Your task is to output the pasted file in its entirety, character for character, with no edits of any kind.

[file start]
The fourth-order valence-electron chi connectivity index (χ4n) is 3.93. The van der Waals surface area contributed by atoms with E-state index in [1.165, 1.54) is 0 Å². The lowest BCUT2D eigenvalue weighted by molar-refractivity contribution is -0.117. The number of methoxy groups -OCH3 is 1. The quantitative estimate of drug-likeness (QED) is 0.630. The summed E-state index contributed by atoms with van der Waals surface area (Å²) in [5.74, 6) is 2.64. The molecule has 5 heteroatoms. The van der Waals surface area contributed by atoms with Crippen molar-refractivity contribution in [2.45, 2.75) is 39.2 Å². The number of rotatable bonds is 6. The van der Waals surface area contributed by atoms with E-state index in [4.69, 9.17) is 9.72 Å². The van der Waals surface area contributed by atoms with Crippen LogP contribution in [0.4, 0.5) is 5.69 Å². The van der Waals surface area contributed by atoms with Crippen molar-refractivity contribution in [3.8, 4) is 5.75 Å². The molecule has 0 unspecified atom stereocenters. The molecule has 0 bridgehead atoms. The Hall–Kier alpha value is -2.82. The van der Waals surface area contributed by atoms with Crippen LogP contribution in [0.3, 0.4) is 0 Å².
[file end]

The fourth-order valence-electron chi connectivity index (χ4n) is 3.93. The van der Waals surface area contributed by atoms with E-state index in [1.165, 1.54) is 0 Å². The lowest BCUT2D eigenvalue weighted by molar-refractivity contribution is -0.117. The number of methoxy groups -OCH3 is 1. The quantitative estimate of drug-likeness (QED) is 0.630. The summed E-state index contributed by atoms with van der Waals surface area (Å²) in [5.74, 6) is 2.64. The molecule has 5 heteroatoms. The van der Waals surface area contributed by atoms with Crippen molar-refractivity contribution in [2.45, 2.75) is 39.2 Å². The number of rotatable bonds is 6. The van der Waals surface area contributed by atoms with E-state index in [4.69, 9.17) is 9.72 Å². The van der Waals surface area contributed by atoms with Crippen LogP contribution in [0.4, 0.5) is 5.69 Å². The van der Waals surface area contributed by atoms with Crippen molar-refractivity contribution in [3.8, 4) is 5.75 Å². The molecule has 0 unspecified atom stereocenters. The molecule has 0 bridgehead atoms. The Hall–Kier alpha value is -2.82. The van der Waals surface area contributed by atoms with Crippen LogP contribution in [0.3, 0.4) is 0 Å².